Testing highlights described by Gordon included: directional snaking cured by Fred's Rear End (proposed by Chief Flight Development Engineer, Fred Sutton), structural tests at Kingston, escape system tests at Boscombe Down, cold weather trials in Canada, hot weather trials in Malta and smoke system development for the Red Arrows. First deliveries to RAF Valley were in November 1976, and they are still there, but now finished in high-visibility glossy black in place of the original red, white and grey. Also used for weapon training, 88 Hawks were converted to the War Role standard carrying two Sidewinders and were to defend the UK in conjunction with radar equipped Tornado F3s.

Gordon then went on to describe the export 50 and 60 Series Hawks with their five weapon stations, the advanced 100 Srs two-seaters with wing-tip Sidewinders, the digital cockpit LIFT (Lead-In Fighter-Trainer) Hawks, the NFTC (NATO Flying Training Canada) Hawks and the 200 Srs single-seaters.

The biggest coup for the Hawk was its selection by the United States Navy, an epic programme led by Gordon over many years. The competition was for the VTXTS (fixed wing, experimental, training system) for the US Navy Undergraduate Jet Flight Training System to provide a carrier-capable aircraft to replace the T-2 Buckeye and the TA-4J Skyhawk and to provide the academics, simulators and integrated logistic support.

Partnered with McDonnell-Douglas at Long Beach, California, the contract was won in November 1981 against stiff competition from the Alpha Jet, the Aer-Macchi MB339, an upgraded Buckeye and new designs from Douglas, Grumman/Beech, Northrop/Vought, General Dynamics and Rockwell.

Design, wind tunnel testing and flight development were carried out at Kingston, Weybridge and Dunsfold. The design and build of a new front fuselage and cockpit and final assembly were Douglas responsibilities but the rest of the airframe was UK designed and built. The first T-45A Goshawk, 162787, flew at Long Beach in April 1988.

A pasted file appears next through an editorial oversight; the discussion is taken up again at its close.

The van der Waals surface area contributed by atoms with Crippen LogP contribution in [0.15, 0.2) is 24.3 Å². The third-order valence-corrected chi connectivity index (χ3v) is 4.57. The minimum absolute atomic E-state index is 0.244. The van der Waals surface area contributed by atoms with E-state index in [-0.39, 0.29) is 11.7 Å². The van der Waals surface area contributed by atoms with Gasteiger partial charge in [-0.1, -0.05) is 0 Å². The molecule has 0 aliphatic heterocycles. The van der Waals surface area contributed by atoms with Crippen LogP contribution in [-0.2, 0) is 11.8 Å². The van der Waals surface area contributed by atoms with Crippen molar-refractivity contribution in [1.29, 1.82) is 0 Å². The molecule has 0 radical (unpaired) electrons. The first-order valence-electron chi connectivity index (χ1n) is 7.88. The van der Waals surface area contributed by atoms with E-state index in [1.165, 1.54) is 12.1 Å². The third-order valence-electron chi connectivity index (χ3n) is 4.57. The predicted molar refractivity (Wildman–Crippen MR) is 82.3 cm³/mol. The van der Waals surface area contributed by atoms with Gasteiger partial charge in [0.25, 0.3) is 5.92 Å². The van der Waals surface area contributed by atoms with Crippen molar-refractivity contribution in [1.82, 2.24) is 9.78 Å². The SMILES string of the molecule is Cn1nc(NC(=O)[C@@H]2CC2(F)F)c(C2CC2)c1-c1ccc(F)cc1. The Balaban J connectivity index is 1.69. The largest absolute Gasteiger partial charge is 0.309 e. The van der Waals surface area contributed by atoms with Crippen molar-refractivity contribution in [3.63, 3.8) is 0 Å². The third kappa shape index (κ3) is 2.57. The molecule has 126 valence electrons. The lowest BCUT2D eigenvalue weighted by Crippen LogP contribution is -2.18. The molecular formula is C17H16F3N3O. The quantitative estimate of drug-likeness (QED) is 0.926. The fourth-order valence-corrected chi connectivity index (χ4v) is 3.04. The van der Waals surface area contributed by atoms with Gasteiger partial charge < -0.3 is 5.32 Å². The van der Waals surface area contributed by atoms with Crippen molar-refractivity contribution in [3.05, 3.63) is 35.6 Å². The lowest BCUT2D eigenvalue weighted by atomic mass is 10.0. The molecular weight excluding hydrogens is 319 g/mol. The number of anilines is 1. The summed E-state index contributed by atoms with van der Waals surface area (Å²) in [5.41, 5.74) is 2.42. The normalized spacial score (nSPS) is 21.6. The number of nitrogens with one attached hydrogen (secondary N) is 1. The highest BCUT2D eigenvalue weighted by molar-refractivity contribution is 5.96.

Five significant deficiencies were identified by the Navy: a longitudinal control instability at high Mach numbers, engine performance (low thrust at high ambient temperatures, idle rpm too low for approach, acceleration time too slow for wave-off case), excessive pitch change on extending the new side mounted speed brakes, low lateral/directional stability, and stall performance. All were remedied : the longitudinal control run had revised gearing and was re-balanced and damped; the Adour 871 was substituted for the derated 861; the speed-brake was interconnected with the tailplane; a taller fin, a ventral strake, aileron-rudder interconnect and a low speed yaw damper were fitted; slats which extended with flaps down were added, the full-span flap vane was restored and the wing tip shape was changed.

By September 2003 the T-45 fleet had flown 500,000 hours. The Goshawks are now operating from two Naval Air Stations: Kingsville, Texas with 73 aircraft and Meridian, Mississippi with 83. The Navy requires 234; and 70% of the workshare is in the UK! Later Goshawks are to the T-45C standard which introduces a 'digital' cockpit with HUD and MFDs which will be retrofitted to all T-45As.

Bringing the talk to a close Gordon received a well earned round of applause and then answered